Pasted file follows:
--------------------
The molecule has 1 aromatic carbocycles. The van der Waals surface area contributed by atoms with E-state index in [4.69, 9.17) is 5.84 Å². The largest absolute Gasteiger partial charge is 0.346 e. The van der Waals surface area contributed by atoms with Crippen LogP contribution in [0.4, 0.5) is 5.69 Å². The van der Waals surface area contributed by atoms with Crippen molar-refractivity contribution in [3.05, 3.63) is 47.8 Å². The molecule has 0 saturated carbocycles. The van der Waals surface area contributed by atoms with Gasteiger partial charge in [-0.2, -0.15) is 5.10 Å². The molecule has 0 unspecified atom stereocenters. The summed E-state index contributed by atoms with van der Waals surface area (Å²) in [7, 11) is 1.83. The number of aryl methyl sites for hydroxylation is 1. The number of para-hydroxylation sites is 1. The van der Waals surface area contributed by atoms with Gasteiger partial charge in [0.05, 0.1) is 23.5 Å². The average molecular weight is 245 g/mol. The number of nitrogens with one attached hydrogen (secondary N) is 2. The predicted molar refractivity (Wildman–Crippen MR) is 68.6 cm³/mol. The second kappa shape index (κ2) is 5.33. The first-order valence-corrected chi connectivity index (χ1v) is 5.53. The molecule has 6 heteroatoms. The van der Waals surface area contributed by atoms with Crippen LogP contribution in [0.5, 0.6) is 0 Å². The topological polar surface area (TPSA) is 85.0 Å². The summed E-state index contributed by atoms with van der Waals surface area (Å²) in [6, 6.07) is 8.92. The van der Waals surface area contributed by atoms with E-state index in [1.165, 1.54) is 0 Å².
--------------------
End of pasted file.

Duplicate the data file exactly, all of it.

The molecule has 1 aromatic carbocycles. The van der Waals surface area contributed by atoms with E-state index in [4.69, 9.17) is 5.84 Å². The largest absolute Gasteiger partial charge is 0.346 e. The van der Waals surface area contributed by atoms with Crippen LogP contribution in [0.4, 0.5) is 5.69 Å². The van der Waals surface area contributed by atoms with Crippen molar-refractivity contribution in [3.05, 3.63) is 47.8 Å². The molecule has 0 saturated carbocycles. The van der Waals surface area contributed by atoms with Gasteiger partial charge in [-0.2, -0.15) is 5.10 Å². The molecule has 0 unspecified atom stereocenters. The summed E-state index contributed by atoms with van der Waals surface area (Å²) in [7, 11) is 1.83. The number of aryl methyl sites for hydroxylation is 1. The number of para-hydroxylation sites is 1. The van der Waals surface area contributed by atoms with Gasteiger partial charge in [0.05, 0.1) is 23.5 Å². The average molecular weight is 245 g/mol. The number of nitrogens with one attached hydrogen (secondary N) is 2. The predicted molar refractivity (Wildman–Crippen MR) is 68.6 cm³/mol. The second kappa shape index (κ2) is 5.33. The first-order valence-corrected chi connectivity index (χ1v) is 5.53. The molecule has 6 heteroatoms. The van der Waals surface area contributed by atoms with Crippen LogP contribution in [0.5, 0.6) is 0 Å². The topological polar surface area (TPSA) is 85.0 Å². The summed E-state index contributed by atoms with van der Waals surface area (Å²) in [6, 6.07) is 8.92. The van der Waals surface area contributed by atoms with E-state index in [1.165, 1.54) is 0 Å².